It was furthermore shown that in differential positioning differences in coordinate frames can be treated as satelliute orbital errors, which cancel over short baselines. However, when a suitable coordinate transformation is applied, the baselines, over which any residual errors in coordinate frame can be neglected, are much longer.
The GLONASS navigation message contains satellite coordinates, velocities and accelerations due to the gravitational influences of Sun and Moon, at a specified reference time. To obtain satellite coordinates at a time different from that reference time, the satellite's equations of motion have to be integrated. This can only be done numerically. The four step Runge-Kutta method used for the integration was presented, together with a step width that represents a good compromise between accuracy of the integration and the computational effort.
The second major part of this work is dedicated to the evaluation of GLONASS and combined GPS/GLONASS observations. The observation equations for all cases of single point, single difference and double difference positioning, using code or carrier phase measurements, have been presented.
Whereas the observation equations for GLONASS code range positioning and also carrier phase positioning using single differences are very similar to the respective GPS equations, this is different for double difference carrier phase positioning. Here, the different carrier frequencies of the GLONASS satellites either prevent the single difference clock terms to cancel from the equation, or prevent the single difference integer ambiguities to combine into a double difference integer value. This means the ambiguities can no longer be treated as integers.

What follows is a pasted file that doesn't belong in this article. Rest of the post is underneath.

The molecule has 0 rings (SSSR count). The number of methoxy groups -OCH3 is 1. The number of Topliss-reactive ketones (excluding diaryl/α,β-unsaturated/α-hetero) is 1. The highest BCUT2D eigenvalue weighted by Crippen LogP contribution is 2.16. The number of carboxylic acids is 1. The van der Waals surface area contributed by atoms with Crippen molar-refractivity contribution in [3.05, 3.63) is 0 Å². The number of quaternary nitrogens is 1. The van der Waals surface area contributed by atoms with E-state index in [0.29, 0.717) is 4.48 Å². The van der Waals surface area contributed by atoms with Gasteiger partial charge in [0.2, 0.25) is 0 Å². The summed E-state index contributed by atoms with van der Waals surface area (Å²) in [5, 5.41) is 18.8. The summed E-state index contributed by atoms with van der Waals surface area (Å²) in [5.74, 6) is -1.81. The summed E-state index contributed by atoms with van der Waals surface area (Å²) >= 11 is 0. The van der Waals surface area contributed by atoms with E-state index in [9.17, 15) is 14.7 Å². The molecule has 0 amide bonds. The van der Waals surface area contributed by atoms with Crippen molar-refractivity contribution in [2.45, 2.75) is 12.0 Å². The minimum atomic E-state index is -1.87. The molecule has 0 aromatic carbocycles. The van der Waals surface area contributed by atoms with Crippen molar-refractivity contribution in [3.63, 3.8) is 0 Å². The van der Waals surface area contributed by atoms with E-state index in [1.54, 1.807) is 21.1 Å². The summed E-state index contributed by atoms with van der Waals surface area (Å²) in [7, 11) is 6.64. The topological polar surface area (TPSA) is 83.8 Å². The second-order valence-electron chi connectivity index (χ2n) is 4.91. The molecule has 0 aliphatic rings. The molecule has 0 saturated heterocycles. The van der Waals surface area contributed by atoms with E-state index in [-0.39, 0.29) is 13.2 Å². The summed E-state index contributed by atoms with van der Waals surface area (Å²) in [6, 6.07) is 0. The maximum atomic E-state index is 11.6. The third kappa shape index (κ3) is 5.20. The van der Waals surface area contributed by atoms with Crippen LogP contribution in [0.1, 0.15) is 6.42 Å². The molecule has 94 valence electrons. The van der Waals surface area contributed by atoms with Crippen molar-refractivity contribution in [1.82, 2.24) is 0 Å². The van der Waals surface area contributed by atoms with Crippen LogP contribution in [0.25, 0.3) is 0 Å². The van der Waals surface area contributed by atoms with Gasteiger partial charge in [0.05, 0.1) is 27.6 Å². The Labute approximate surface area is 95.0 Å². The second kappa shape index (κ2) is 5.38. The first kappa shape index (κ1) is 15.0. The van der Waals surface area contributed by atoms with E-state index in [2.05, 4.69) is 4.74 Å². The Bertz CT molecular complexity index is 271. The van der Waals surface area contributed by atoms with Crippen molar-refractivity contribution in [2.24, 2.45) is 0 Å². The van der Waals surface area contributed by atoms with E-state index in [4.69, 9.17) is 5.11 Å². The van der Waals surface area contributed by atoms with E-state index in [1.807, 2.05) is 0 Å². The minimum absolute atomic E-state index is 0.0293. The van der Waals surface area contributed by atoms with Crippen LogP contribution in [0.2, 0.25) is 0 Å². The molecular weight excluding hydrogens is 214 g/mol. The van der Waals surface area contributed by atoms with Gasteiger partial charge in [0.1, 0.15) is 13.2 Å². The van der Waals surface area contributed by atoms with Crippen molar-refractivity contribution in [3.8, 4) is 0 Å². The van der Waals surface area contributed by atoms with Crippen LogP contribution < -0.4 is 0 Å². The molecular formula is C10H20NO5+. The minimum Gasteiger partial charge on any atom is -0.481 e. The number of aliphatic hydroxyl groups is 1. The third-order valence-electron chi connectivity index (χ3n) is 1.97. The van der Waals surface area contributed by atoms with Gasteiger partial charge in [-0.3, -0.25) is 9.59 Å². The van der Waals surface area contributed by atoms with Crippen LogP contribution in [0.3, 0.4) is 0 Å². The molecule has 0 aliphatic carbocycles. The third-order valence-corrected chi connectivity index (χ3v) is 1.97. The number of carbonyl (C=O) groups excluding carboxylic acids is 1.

After an overview of current attempts to tackle this problem, an own solution attempt was presented. This approach is based on a common signal frequency, of which the frequencies participating in the observation equation are integer multiples. A modified double difference ambiguity on this common frequency can then be formed. This double difference is still an integer value. However, the draw-back of this solution is the small wavelength of this common frequency, resulting in large ambiguity values that are difficult to fix. But on the other hand, due to that small wavelength it is not required to really fix the ambiguities to integers. A fixing th thousands of integers may be sufficient.
The peculiarities of ionospheric correction and DOP computation for GLONASS and GPS/GLONASS combination are pointed out. The presence of two system time scales in combined GPS/GLONASS positioning brings up an additional DOP value. Depending on the formulation of the observation equations, this can either be interpreted as an additional TDOP value, or as a DOP value associated with the difference in system time scales.
Finally, a bundle of GPS/GLONASS software tools has been described that was designed within the scope of this work. These tools have been used to obtain the results presented herein.